Baum v. Quinn

Filing 23

ORDER granting 15 and 16 Motion to Dismiss. This matter is DISMISSED WITH PREJUDICE. Signed by Judge Ralph R. Beistline on 9/19/2022. (ANM, COURT STAFF)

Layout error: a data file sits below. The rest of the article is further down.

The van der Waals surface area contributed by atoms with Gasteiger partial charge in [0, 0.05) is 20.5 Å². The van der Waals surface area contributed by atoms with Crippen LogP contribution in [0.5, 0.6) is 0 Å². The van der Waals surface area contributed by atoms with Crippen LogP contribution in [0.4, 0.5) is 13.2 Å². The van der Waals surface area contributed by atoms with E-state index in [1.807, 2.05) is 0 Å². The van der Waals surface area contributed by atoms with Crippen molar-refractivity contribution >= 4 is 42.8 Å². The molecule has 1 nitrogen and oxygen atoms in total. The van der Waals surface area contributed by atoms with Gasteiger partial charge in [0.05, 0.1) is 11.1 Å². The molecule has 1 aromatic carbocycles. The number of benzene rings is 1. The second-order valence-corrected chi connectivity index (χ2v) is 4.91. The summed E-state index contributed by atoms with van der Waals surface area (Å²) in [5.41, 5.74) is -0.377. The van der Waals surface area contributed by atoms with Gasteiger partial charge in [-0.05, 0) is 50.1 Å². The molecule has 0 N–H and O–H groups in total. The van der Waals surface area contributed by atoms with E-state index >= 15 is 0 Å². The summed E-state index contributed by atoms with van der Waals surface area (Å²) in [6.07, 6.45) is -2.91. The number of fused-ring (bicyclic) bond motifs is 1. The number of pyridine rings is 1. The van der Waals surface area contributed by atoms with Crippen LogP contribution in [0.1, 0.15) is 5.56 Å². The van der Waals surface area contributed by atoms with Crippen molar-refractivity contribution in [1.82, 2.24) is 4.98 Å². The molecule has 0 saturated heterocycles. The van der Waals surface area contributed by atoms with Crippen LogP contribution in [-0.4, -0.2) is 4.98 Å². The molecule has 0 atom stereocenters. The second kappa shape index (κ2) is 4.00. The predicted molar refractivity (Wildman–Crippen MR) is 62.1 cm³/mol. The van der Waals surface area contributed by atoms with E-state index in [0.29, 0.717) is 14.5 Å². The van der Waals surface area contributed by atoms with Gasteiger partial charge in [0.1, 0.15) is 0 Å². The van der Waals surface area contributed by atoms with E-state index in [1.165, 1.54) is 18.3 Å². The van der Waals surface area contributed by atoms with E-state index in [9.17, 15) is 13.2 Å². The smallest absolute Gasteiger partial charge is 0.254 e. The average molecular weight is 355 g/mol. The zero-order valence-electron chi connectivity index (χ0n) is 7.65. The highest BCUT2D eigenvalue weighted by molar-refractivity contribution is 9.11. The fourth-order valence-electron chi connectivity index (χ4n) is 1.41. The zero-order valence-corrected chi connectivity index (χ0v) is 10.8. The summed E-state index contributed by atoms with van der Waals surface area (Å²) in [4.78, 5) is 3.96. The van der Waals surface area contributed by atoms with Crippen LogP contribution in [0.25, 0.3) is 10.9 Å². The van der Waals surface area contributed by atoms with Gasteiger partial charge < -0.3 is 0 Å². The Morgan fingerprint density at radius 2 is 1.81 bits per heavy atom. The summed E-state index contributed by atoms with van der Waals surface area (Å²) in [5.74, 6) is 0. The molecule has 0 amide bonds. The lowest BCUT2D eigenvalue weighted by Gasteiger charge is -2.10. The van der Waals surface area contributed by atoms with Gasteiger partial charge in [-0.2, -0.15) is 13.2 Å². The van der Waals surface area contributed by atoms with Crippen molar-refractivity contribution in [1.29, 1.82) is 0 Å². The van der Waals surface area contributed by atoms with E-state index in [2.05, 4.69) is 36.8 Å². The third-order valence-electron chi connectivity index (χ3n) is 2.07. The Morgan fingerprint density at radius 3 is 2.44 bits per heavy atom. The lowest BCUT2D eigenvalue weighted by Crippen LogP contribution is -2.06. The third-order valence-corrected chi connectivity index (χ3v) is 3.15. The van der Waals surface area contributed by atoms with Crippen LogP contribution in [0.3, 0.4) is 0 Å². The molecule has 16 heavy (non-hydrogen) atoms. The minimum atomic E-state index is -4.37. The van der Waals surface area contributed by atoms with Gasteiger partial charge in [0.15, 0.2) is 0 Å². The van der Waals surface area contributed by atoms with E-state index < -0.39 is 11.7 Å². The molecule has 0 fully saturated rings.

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IN THE UNITED STATES DISTRICT COURT FOR THE DISTRICT OF ALASKA ROBERT T. BAUM, Case No. 3:22-cv-00069 RRB Plaintiff, ORDER OF DISMISSAL (Dockets 15, 16) vs. DANIEL T. QUINN, Defendant. I. INTRODUCTION On October 14, 2016, Plaintiff injured his rotator cuff when he tripped on pallets in a Home Depot in Wasilla, Alaska. 1 Plaintiff sued Home Depot for negligence in state court in May 2017. Following trial in October 2019, the jury found that Home Depot was negligent, but that its negligence was “not a substantial factor in causing harm to Baum.” In July 2021, the Alaska Supreme Court affirmed the trial court’s decision to deny a new trial.2 In February 2022, Plaintiff filed this suit in state court against Home Depot’s trial attorney, Daniel Quinn, in relation to a “missing” video of the incident at Home 1 The factual summary is taken from Defendant’s briefing, which cites the Alaska Supreme Court decision on appeal, Baum v. Home Depot U.S.A., Inc., Supreme Court No. S-17755, 3 (Alaska Jul. 21, 2021). See 2 Id. Depot. 3 The matter was removed to this Court based on diversity of citizenship pursuant to 28 U.S.C. § 1332.4 Before the Court is Defendant’s Motion to Dismiss on grounds of Collateral Estoppel and Res Judicata,5 as well as Defendant’s Motion to Dismiss due to expiration of the statute of limitations.6 A motion under Rule 12(b)(6) for failure to state a claim tests the legal sufficiency of a complaint. 7 When considering a 12(b)(6) motion to dismiss, courts generally must accept the plaintiff’s allegations as true and construe them in the light most favorable to plaintiff. 8 However, “[t]hreadbare recitals of the elements of a cause of action, supported by mere conclusory statements, do not suffice.” 9 Plaintiff has opposed both motions, 10 and Defendant has replied. 11 II. A. DISCUSSION Cause of Action Plaintiff’s Complaint states a number of concerns regarding an alleged video. 12 Defendant acknowledges that Plaintiff made repeated requests for video of the Home Depot incident, but maintains that no such video has ever existed. Despite the 3 Docket 5-1. Docket 1. 5 Docket 15. 6 Docket 16. 7 Navarro v. Block, 250 F.3d 729, 732 (9th Cir. 2001). 8 Beverly Oaks Physicians Surgical Ctr., LLC v. Blue Cross & Blue Shield of Illinois, 983 F.3d 435, 439 (9th Cir. 2020). 9 Ashcroft v. Iqbal, 556 U.S. 662, 678 (2009). 10 Docket 19. 11 Dockets 21, 22. 12 Docket 5-1 at 1. 4 Baum v. Quinn Order of Dismissal Case No. 3:22-cv-00069-RRB Page 2 existence of the video globes throughout the Home Depot, sworn deposition testimony by Brandon Erickson, Home Depot’s Alaska Asset Manager who oversees security, stated that although “every Home Depot store has globes in the ceilings where cameras can be installed, . . . cameras are actually installed only in a very limited number of those globes . . .” and that “there were no active cameras at the location where Mr. Baum’s accident occurred.” 13 Indeed, as part of Plaintiff’s closing argument at trial, counsel noted that Home Depot “had taken no video or photographs of the pallets, even after Baum fell.”14 It is unclear whether Plaintiff alleges fraud in the form of withholding video evidence, negligence in the loss of video evidence, or intentional spoliation of evidence. However, the result is the same, regardless of the theory of the case. B. Statute of Limitations The statute of limitations in Alaska varies depending on the claim. The statute of limitations for torts is two years “except as otherwise provided by law.”15 Fraudulent concealment and spoliation claims generally sound in tort, but Alaska Stat. § 09.10.053 provides for three years if the underlying claim sounds in contract. 16 A statute of limitations can be extended under the “discovery rule,” which tolls a statute of limitations “[w]here an element of a cause of action is not immediately apparent.” 17 13 Docket 15-2. Baum v. Home Depot U.S.A., Inc., Supreme Court No. S-17755, 3 (Alaska Jul. 21, 2021). 15 Alaska Stat. § 09.10.070(a). “Except as otherwise provided by law, a person may not bring an action . . . unless the action is commenced within two years of the accrual of the cause of action.” 16 Gefre v. Davis Wright Tremaine, LLP, 306 P.3d 1264, 1273 (Alaska 2013). “AS 09.10.070 is a residual statute of limitations in that it governs all claims ‘for personal injury . . . not arising on contract and not specifically provided otherwise.’” Id. at n.18. 17 Id. at 1274 (Alaska 2013). 14 Baum v. Quinn Order of Dismissal Case No. 3:22-cv-00069-RRB Page 3 Defendant argues that this two-year statute of limitations bars Baum’s claim, and this Court therefore should grant Defendant’s motion to dismiss as untimely. 18 Plaintiff filed the Complaint in this matter on or about March 2, 2022.19 Defendant argues that “even under a generous interpretation of the discovery rule, Baum waited too long to bring suit.” 20 Defendant reasons that “even if this Court were to take the day when the final judgment was entered against Baum in December 2019,” his March 2022 Complaint would be untimely. Defendant also argues that the video footage Plaintiff sought in December 2018 did not exist, and Plaintiff therefore knew or should have known about the underlying facts for any possible complaint related to the non-existent video footage when the trial court ruled against him in January 2019. Plaintiff does not dispute this argument. In response, Plaintiff argues that on the date of the incident, the aisle he was injured in “contained over 20 video cameras,” and despite repeated oral and written requests to preserve the video, the period including his accident was missing. 21 While this statement goes to the merits of Plaintiff’s underlying claim that evidence was not either destroyed or concealed, it does not address the statute of limitations issue. “[T]he primary purpose of the statute of limitations is to provide timely notice to the defendant to enable him to preserve and collect his evidence.” 22 The start of a limitations period may be modified by the “discovery rule,” which tolls the limitations 18 19 20 21 22 Docket 16. Docket 5-2 (Summons and Notice to Both Parties of Judicial Assignment in state court case). Docket 16 at 5. Docket 19 at 3. See Am. Marine Corp. v. Sholin, 295 P.3d 924, 927 (Alaska 2013) (quotation omitted). Baum v. Quinn Order of Dismissal Case No. 3:22-cv-00069-RRB Page 4 period until a plaintiff either receives actual knowledge of the facts giving rise to the cause of action, or receives new information would prompt a reasonable person to inquire further. 23 Under the two-year statute of limitations, Plaintiff’s claim with respect to any of the foregoing expired no later than October 2021, two years after the jury verdict and four months before this suit was filed. Accordingly, Defendant’s Motion to Dismiss on Statute of Limitations grounds must be GRANTED. However, even if Plaintiff’s claim was subject to a longer statutory period, or if he could show that the statute should be tolled under the discovery rule, his claim would be subject to dismissal for other reasons, as discussed below. C. Collateral Estoppel/Res Judicata The doctrine of collateral estoppel, or issue preclusion, is “grounded on the premise that ‘once an issue has been resolved in a prior proceeding, there is no further factfinding function to be performed.’”24 “Under collateral estoppel, once a court has decided an issue of fact or law necessary to its judgment, that decision may preclude relitigation of the issue in a suit on a different cause of action involving a party to the first case.”25 The related doctrine of res judicata, or claim preclusion, “provides that a final judgment on the merits bars further claims by parties or their privies based on the same cause of action,” and “is central to the purpose for which civil courts have been 23 24 omitted). Gefre, 306 P.3d at 1275. Wabakken v. California Dep't of Corr. & Rehab., 801 F.3d 1143, 1148 (9th Cir. 2015) (citations 25 Allen v. McCurry, 449 U.S. 90, 94, 101 S. Ct. 411, 414–15, 66 L. Ed. 2d 308 (1980) (internal citations omitted). Baum v. Quinn Order of Dismissal Case No. 3:22-cv-00069-RRB Page 5 established, the conclusive resolution of disputes within their jurisdiction.” 26 “Under res judicata, a final judgment on the merits of an action precludes the parties or their privies from relitigating issues that were or could have been raised in that action.” 27 Defendant argues that Baum’s claims relate to the same request for video footage of his accident from 2016 that he raised at trial, and that it cannot be relitigated here because the issue already was decided by the state court in Baum’s underlying case. 28 Indeed, Baum moved in state court to compel production of any video of the accident, and Home Depot opposed the motion to compel arguing that no such video existed, supported by sworn testimony that none of the globes visible from the place of Plaintiff’s injury actually contained video cameras. The trial court entered a form order denying the motion to compel. Plaintiff did not appear to raise this issue at the appeal to the Alaska Supreme Court, and Plaintiff has offered no evidence (other than his own suspicion and skepticism) to support his accusation that there was video that was not produced. Plaintiff asks the Court to review the deposition of Brandon Erickson, presumably to judge Erickson’s credibility with respect to the lack of video evidence. Even if this Court could entertain such an appeal from a state court decision, a credibility determination is for the fact-finder, not a reviewing court. 26 27 28 Headwaters Inc. v. U.S. Forest Serv., 399 F.3d 1047, 1051–52 (9th Cir. 2005) (citation omitted). Allen, 449 U.S. at 94. Docket 15 at 5; see also Docket 15-3 (State Court order denying motion to compel video). Baum v. Quinn Order of Dismissal Case No. 3:22-cv-00069-RRB Page 6 III. CONCLUSION The Court finds that this matter was not timely, having been filed after the expiration of the statute of limitations. Moreover, a final judgment was entered in state court with respect to Plaintiff’s personal injury claim, and Plaintiff lost his appeal. Plaintiff’s current claim regarding missing video footage, which by all evidence before any court did not exist, seeks to overturn the result of a settled dispute. Accordingly, the Court finds that even if the statute of limitations had not expired, Plaintiff’s claims must be dismissed. The doctrine of collateral estoppel precludes relitigation of the issue of the “missing” video evidence. 29 Accordingly, the Motions to Dismiss at Dockets 15 and 16 are GRANTED, and this matter is DISMISSED WITH PREJUDICE. IT IS SO ORDERED this 19th day of September 2022, at Anchorage, Alaska. /s/ Ralph R. Beistline RALPH R. BEISTLINE Senior United States District Judge 29 Allen, 449 U.S. at 94. Baum v. Quinn Order of Dismissal Case No. 3:22-cv-00069-RRB Page 7